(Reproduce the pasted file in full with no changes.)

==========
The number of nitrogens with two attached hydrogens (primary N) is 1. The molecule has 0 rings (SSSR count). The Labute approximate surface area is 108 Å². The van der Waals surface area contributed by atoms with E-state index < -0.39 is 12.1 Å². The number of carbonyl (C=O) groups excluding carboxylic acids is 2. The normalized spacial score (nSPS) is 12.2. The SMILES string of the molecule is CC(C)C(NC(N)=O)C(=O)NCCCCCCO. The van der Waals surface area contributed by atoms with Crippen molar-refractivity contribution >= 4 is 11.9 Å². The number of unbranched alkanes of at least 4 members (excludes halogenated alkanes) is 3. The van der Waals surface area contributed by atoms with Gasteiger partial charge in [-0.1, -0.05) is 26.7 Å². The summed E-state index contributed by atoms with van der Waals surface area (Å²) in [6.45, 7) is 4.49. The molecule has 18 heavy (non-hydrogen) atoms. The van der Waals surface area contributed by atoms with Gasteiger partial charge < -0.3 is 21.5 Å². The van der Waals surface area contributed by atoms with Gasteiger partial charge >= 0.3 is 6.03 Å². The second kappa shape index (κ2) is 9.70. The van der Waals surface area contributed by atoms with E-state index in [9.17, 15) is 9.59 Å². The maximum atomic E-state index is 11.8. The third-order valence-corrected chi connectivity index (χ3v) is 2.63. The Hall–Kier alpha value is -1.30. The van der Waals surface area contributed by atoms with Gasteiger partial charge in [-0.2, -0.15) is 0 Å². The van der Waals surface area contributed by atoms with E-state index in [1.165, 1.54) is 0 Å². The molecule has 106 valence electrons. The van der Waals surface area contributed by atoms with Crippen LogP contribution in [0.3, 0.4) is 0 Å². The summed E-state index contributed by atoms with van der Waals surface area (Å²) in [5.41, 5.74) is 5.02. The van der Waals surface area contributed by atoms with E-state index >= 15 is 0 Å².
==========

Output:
The number of nitrogens with two attached hydrogens (primary N) is 1. The molecule has 0 rings (SSSR count). The Labute approximate surface area is 108 Å². The van der Waals surface area contributed by atoms with E-state index < -0.39 is 12.1 Å². The number of carbonyl (C=O) groups excluding carboxylic acids is 2. The normalized spacial score (nSPS) is 12.2. The SMILES string of the molecule is CC(C)C(NC(N)=O)C(=O)NCCCCCCO. The van der Waals surface area contributed by atoms with Crippen molar-refractivity contribution >= 4 is 11.9 Å². The number of unbranched alkanes of at least 4 members (excludes halogenated alkanes) is 3. The van der Waals surface area contributed by atoms with Gasteiger partial charge in [-0.1, -0.05) is 26.7 Å². The summed E-state index contributed by atoms with van der Waals surface area (Å²) in [6.45, 7) is 4.49. The molecule has 18 heavy (non-hydrogen) atoms. The van der Waals surface area contributed by atoms with Gasteiger partial charge < -0.3 is 21.5 Å². The van der Waals surface area contributed by atoms with Gasteiger partial charge >= 0.3 is 6.03 Å². The second kappa shape index (κ2) is 9.70. The van der Waals surface area contributed by atoms with E-state index in [9.17, 15) is 9.59 Å². The maximum atomic E-state index is 11.8. The third-order valence-corrected chi connectivity index (χ3v) is 2.63. The Hall–Kier alpha value is -1.30. The van der Waals surface area contributed by atoms with Gasteiger partial charge in [-0.2, -0.15) is 0 Å². The van der Waals surface area contributed by atoms with E-state index in [1.165, 1.54) is 0 Å². The molecule has 106 valence electrons. The van der Waals surface area contributed by atoms with Crippen LogP contribution in [0.3, 0.4) is 0 Å². The summed E-state index contributed by atoms with van der Waals surface area (Å²) in [5.41, 5.74) is 5.02. The van der Waals surface area contributed by atoms with E-state index >= 15 is 0 Å².